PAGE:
Yesterday on NPR I heard this story on a Massachusetts police officer who was fired for smoking off duty(Link) and a follow-up interview with Louis Maltby of the National Work Rights Institute (Link). Apparently all new hires to this particular department (and many others) have to sign a pledge that they will not smoke, either on or off duty. The rule was instituted in 1988, but had apparently been largely ignored, and then somebody told on this officer by anonymous letter. From the stories cited we learn that this type of rule exists not only for many police and fire departments, but for about 6% of private employers as well.
From the perspective of economics, this might not be as unreasonable as one would think. As you can imagine the reasoning is that smoking-related health and disability benefits are a significant cost, and this is a way to hold those down. In the case of public safety personnel there’s the additional argument that they need to maintain optimal health to remain effective on the job. One could counter that, however, by saying that public safety work is admireably suited for performance testing, and that they should not be intruding on employees’ private lives. I for one am very disturbed that employers can do this. I thought this sort of thing went out in the 1920’s, when Henry Ford used to have his workers spied upon to see if they were drinking. It implies that the employer becomes the chief ruling force in the worker’s life, 24 hours a day, and I think 40 to 60 hours a week is enough already.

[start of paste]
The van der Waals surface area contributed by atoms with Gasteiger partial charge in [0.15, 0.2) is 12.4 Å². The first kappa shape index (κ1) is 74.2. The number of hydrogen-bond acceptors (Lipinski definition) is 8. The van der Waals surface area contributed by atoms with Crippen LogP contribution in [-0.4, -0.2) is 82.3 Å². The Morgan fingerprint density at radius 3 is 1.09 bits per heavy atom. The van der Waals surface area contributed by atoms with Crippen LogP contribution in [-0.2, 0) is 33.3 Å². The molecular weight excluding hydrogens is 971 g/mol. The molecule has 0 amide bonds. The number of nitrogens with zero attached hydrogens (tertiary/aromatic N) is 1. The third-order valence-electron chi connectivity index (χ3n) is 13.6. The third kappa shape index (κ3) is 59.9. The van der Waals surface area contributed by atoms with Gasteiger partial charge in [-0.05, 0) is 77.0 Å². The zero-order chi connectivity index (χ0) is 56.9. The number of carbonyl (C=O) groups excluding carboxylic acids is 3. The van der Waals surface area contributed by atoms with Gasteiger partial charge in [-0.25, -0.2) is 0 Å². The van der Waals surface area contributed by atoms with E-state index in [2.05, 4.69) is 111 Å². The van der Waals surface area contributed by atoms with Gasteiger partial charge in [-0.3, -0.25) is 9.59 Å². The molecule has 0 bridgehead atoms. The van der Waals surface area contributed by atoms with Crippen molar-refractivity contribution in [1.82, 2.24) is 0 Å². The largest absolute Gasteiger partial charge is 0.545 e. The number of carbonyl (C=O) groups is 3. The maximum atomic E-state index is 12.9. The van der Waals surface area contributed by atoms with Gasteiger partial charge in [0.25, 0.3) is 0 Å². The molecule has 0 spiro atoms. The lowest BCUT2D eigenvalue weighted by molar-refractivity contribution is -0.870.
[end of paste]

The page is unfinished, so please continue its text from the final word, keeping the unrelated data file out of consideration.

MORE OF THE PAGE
How far should this go? Should society be governed by elected governments constrained by constitutions, or should employers rule? How valid is the argument that if workers don’t want to accept the conditions of employment they are free to go elsewhere, when in many cases there is nowhere else to go?